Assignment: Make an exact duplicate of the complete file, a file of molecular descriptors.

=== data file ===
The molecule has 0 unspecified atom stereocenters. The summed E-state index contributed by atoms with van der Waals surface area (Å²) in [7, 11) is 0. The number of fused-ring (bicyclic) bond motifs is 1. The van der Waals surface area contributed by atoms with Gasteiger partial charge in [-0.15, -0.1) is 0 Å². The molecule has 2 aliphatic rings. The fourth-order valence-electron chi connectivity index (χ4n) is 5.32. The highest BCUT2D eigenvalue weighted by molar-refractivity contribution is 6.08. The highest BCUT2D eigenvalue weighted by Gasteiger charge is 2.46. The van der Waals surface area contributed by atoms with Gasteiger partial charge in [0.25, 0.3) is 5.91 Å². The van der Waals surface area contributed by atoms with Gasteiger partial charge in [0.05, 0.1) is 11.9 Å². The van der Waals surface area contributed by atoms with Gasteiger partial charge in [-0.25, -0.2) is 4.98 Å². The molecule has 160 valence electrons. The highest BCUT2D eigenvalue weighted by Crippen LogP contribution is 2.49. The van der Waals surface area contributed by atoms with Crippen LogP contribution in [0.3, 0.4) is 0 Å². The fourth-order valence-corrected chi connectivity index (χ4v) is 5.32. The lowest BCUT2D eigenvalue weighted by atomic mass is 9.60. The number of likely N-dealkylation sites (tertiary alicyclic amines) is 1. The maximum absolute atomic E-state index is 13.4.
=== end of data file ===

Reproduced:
The molecule has 0 unspecified atom stereocenters. The summed E-state index contributed by atoms with van der Waals surface area (Å²) in [7, 11) is 0. The number of fused-ring (bicyclic) bond motifs is 1. The van der Waals surface area contributed by atoms with Gasteiger partial charge in [-0.15, -0.1) is 0 Å². The molecule has 2 aliphatic rings. The fourth-order valence-electron chi connectivity index (χ4n) is 5.32. The highest BCUT2D eigenvalue weighted by molar-refractivity contribution is 6.08. The highest BCUT2D eigenvalue weighted by Gasteiger charge is 2.46. The van der Waals surface area contributed by atoms with Gasteiger partial charge in [0.25, 0.3) is 5.91 Å². The van der Waals surface area contributed by atoms with Gasteiger partial charge in [0.05, 0.1) is 11.9 Å². The van der Waals surface area contributed by atoms with Gasteiger partial charge in [-0.25, -0.2) is 4.98 Å². The molecule has 160 valence electrons. The highest BCUT2D eigenvalue weighted by Crippen LogP contribution is 2.49. The van der Waals surface area contributed by atoms with Crippen LogP contribution in [0.3, 0.4) is 0 Å². The fourth-order valence-corrected chi connectivity index (χ4v) is 5.32. The lowest BCUT2D eigenvalue weighted by atomic mass is 9.60. The number of likely N-dealkylation sites (tertiary alicyclic amines) is 1. The maximum absolute atomic E-state index is 13.4.